Pfizer has partnered with IBM to develop a system that clinicians can use to treat patients who have Parkinson’s disease. The system will make use of sensors, mobile devices, and machine learning to provide clinicians and researchers with symptom information, which they will then use to better understand patient disease progression and medication response. It will also help inform treatment decisions, clinical trial design, and new treatments.
“We have an opportunity to potentially redefine how we think about patient outcomes and 24-7 monitoring, by combining Pfizer’s scientific, medical and regulatory expertise with IBM’s ability to integrate and interpret complex data in innovative ways,” Mikael Dolsten, president of Pfizer Worldwide Research and Development, said in a statement. “The key to our success will be to deliver a reliable, scalable system of measurement and analysis that would help inform our clinical programs across important areas of unmet medical need, potentially accelerating the drug development and regulatory approval processes and helping us to get better therapies to patients, faster.”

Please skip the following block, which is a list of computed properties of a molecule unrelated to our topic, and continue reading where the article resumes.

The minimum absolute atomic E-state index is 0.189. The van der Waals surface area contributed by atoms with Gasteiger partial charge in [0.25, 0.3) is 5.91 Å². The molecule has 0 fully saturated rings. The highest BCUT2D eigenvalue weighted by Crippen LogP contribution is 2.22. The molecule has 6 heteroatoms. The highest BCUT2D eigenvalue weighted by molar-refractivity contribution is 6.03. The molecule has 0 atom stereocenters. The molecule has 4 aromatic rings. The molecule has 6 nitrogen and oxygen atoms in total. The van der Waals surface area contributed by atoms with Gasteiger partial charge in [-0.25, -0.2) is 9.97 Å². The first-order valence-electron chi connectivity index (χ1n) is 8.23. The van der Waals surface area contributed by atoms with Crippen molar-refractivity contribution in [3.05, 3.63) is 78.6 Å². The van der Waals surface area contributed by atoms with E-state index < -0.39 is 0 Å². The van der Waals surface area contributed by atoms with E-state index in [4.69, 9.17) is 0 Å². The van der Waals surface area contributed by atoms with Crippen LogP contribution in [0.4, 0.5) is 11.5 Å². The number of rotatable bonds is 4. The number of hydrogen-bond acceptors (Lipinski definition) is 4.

Parkinson’s disease requires continuous medication adjustment based on how the disease progresses in the patient, according to IBM. Through this partnership, IBM and Pfizer aim to get a more holistic view of the patient by measuring a number of health metrics, including motor function, dyskinesia, cognition, sleep, and various daily activities.
IBM and Pfizer plan to soon start initial clinical testing for the system.
A few months ago, Pfizer Consumer Healthcare, a division of Pfizer that maintains consumer health brands including Advil, Caltrate, Centrum, ChapStick, and Nexium24 HR, to launch a health tech accelerator.
In the past year, IBM has health-related partnerships with its Watson business. Including partnerships with (ASAA), the American Heart Association, Under Armour, Nutrino, and Boston Children’s Hospital.